When you are employed in Minnesota, you may be entitled to some employment benefits but not to others. While there are many benefits that you are guaranteed by state and federal law, some packages are only provided by companies to attract and keep skilled workers. It is important that you know which benefits are legally mandated and which are voluntarily provided by your employer.
According to the U.S. Small Business Administration, your employer must withhold Social Security and federal income taxes from each of your paychecks. These employment benefits are mandatory and if your employer does not comply, it can face serious penalties. Additionally, if your company uses employees instead of independent contractors, it may be required to offer workers’ compensation insurance coverage and unemployment insurance in case of accidents on the job or if you lose your employment. Another benefit that your employer may be required to offer is family and medical leave. This benefit may provide you with up to 12 weeks for unpaid, job-protected leave in one calendar year for certain family and medical situations. If you work for a private company with 50 or more employees or a public employer, it must provide this benefit.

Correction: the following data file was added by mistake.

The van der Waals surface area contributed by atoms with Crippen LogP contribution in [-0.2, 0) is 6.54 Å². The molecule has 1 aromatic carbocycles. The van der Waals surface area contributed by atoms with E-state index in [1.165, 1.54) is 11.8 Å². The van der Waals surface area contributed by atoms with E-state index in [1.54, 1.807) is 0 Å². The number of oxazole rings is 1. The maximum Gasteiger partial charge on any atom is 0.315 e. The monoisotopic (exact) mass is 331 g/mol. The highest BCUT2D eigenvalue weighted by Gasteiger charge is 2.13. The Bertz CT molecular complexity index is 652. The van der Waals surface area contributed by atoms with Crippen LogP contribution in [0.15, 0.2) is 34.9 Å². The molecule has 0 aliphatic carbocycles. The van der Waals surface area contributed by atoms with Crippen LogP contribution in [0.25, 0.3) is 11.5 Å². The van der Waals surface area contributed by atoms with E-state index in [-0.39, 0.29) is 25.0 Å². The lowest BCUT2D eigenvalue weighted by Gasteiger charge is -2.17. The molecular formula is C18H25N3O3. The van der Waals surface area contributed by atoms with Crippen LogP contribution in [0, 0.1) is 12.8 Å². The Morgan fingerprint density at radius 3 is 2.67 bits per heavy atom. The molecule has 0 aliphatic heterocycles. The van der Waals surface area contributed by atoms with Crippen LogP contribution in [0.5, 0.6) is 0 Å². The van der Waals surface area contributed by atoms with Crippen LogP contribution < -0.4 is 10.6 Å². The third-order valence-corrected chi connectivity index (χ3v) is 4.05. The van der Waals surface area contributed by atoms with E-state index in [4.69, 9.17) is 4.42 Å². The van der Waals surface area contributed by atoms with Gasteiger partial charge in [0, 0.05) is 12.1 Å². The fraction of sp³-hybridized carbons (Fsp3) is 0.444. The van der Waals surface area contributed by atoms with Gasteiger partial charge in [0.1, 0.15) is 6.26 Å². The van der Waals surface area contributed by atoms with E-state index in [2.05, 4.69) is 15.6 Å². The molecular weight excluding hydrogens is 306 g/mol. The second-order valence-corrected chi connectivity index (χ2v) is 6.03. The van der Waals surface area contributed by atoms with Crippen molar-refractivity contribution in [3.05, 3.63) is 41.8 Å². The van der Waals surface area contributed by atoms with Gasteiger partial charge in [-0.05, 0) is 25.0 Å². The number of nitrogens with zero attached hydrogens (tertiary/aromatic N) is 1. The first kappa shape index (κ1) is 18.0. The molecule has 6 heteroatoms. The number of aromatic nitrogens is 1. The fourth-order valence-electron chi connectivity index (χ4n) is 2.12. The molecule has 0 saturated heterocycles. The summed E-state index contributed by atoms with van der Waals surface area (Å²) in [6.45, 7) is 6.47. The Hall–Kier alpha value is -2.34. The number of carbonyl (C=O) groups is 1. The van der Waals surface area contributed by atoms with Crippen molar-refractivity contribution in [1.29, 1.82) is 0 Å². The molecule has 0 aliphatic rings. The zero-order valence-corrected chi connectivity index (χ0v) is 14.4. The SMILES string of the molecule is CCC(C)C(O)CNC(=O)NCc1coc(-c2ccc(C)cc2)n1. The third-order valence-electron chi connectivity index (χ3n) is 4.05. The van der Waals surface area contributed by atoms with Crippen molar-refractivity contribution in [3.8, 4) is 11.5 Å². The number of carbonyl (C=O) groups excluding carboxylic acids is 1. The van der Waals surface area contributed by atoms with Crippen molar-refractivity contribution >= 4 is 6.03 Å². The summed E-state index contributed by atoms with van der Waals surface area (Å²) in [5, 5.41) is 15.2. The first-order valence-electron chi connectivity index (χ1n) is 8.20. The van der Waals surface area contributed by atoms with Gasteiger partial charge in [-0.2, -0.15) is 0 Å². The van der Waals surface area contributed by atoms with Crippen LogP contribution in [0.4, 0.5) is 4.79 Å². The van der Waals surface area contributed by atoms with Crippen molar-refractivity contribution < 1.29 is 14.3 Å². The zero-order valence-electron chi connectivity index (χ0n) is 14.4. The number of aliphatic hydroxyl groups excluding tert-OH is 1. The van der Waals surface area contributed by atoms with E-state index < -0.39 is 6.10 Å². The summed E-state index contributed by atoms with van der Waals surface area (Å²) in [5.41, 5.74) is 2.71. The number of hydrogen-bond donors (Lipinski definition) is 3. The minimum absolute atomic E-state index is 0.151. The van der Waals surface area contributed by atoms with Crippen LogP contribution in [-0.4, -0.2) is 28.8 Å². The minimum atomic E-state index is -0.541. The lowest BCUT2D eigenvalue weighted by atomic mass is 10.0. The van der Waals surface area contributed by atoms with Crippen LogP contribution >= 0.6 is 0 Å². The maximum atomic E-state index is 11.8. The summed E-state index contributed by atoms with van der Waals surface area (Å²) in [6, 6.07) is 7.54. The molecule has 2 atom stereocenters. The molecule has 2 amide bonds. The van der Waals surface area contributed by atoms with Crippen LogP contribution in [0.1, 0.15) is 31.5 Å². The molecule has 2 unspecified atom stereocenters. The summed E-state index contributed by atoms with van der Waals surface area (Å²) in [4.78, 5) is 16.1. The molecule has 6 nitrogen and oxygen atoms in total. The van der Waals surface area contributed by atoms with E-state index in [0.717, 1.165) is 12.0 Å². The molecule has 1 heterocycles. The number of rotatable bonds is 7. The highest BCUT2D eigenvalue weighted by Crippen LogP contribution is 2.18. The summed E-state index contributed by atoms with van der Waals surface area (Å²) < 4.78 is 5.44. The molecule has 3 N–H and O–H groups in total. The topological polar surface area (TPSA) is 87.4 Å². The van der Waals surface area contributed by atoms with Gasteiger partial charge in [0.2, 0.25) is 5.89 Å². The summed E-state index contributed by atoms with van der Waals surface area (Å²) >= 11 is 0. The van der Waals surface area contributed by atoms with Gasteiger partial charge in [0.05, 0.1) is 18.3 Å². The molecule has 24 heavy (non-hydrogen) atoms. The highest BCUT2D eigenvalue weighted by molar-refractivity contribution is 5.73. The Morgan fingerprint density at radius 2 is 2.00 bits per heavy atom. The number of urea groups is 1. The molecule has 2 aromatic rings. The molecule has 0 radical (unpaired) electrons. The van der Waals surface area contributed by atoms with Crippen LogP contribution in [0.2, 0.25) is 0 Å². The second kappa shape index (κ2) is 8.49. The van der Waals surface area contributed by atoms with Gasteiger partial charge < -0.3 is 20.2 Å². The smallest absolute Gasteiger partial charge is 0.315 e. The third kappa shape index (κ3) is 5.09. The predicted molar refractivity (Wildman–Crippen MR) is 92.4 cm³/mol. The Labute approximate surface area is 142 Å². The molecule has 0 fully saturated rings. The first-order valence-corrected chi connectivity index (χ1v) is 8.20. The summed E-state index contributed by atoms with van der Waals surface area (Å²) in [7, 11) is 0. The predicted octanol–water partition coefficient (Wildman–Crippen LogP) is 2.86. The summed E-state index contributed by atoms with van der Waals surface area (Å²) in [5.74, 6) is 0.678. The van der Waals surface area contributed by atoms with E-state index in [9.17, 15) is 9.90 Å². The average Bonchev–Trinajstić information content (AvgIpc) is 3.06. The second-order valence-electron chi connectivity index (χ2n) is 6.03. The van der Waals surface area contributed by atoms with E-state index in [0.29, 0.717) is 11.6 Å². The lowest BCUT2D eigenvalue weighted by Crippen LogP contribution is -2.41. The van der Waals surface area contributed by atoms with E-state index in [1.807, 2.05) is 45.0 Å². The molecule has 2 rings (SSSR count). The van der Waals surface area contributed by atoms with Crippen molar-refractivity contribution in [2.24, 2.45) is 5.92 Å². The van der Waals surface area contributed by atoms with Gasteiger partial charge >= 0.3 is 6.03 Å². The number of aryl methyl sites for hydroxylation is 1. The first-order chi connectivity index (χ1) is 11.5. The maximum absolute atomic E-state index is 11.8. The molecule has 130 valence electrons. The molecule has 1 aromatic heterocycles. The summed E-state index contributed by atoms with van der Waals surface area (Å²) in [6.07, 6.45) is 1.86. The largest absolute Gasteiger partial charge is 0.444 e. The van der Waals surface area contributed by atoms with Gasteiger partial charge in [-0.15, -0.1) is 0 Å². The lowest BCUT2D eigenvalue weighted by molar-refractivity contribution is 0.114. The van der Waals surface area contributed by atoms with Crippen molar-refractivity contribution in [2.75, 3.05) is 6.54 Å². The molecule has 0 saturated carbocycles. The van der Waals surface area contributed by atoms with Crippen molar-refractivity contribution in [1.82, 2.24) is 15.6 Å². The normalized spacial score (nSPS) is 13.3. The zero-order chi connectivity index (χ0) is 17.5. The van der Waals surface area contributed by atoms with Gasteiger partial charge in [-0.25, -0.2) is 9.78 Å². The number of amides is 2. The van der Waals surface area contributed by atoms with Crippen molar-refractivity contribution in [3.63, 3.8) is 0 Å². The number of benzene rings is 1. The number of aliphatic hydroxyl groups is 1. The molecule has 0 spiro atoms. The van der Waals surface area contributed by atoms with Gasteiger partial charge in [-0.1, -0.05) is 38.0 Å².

Companies are not prohibited from offering additional benefits, so long as they apply them evenly and without any discrimination to you and their other employees. Some common benefits include the following:
- Group health insurance
- Life insurance
- Retirement benefits
- Severance pay
- Vacation pay
- Paid sick leave
Unless your employment contract specifically states that you will have these benefits while you remain employed with your company, you may not have a legal reason to seek them from your employer. This information is intended to be used for educational purposes only, not as legal advice.